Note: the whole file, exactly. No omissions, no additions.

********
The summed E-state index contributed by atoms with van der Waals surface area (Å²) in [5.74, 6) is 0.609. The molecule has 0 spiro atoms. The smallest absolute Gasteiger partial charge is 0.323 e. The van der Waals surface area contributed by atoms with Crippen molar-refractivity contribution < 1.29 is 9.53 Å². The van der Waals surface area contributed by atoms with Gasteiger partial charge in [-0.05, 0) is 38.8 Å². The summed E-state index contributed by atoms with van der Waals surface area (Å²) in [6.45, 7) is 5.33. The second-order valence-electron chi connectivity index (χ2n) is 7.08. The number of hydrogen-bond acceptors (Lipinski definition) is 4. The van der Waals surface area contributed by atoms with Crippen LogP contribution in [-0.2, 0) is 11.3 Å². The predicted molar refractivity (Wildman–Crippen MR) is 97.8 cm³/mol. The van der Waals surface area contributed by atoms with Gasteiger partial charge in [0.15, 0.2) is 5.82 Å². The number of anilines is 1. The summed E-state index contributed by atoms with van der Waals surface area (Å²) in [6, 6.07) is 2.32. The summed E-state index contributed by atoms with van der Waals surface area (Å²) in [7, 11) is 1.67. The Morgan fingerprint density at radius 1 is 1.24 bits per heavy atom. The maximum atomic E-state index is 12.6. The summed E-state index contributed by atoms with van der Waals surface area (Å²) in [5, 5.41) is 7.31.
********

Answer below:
The summed E-state index contributed by atoms with van der Waals surface area (Å²) in [5.74, 6) is 0.609. The molecule has 0 spiro atoms. The smallest absolute Gasteiger partial charge is 0.323 e. The van der Waals surface area contributed by atoms with Crippen molar-refractivity contribution < 1.29 is 9.53 Å². The van der Waals surface area contributed by atoms with Gasteiger partial charge in [-0.05, 0) is 38.8 Å². The summed E-state index contributed by atoms with van der Waals surface area (Å²) in [6.45, 7) is 5.33. The second-order valence-electron chi connectivity index (χ2n) is 7.08. The number of hydrogen-bond acceptors (Lipinski definition) is 4. The van der Waals surface area contributed by atoms with Crippen LogP contribution in [-0.2, 0) is 11.3 Å². The predicted molar refractivity (Wildman–Crippen MR) is 97.8 cm³/mol. The van der Waals surface area contributed by atoms with Gasteiger partial charge in [0.15, 0.2) is 5.82 Å². The number of anilines is 1. The summed E-state index contributed by atoms with van der Waals surface area (Å²) in [6, 6.07) is 2.32. The summed E-state index contributed by atoms with van der Waals surface area (Å²) in [7, 11) is 1.67. The Morgan fingerprint density at radius 1 is 1.24 bits per heavy atom. The maximum atomic E-state index is 12.6. The summed E-state index contributed by atoms with van der Waals surface area (Å²) in [5, 5.41) is 7.31.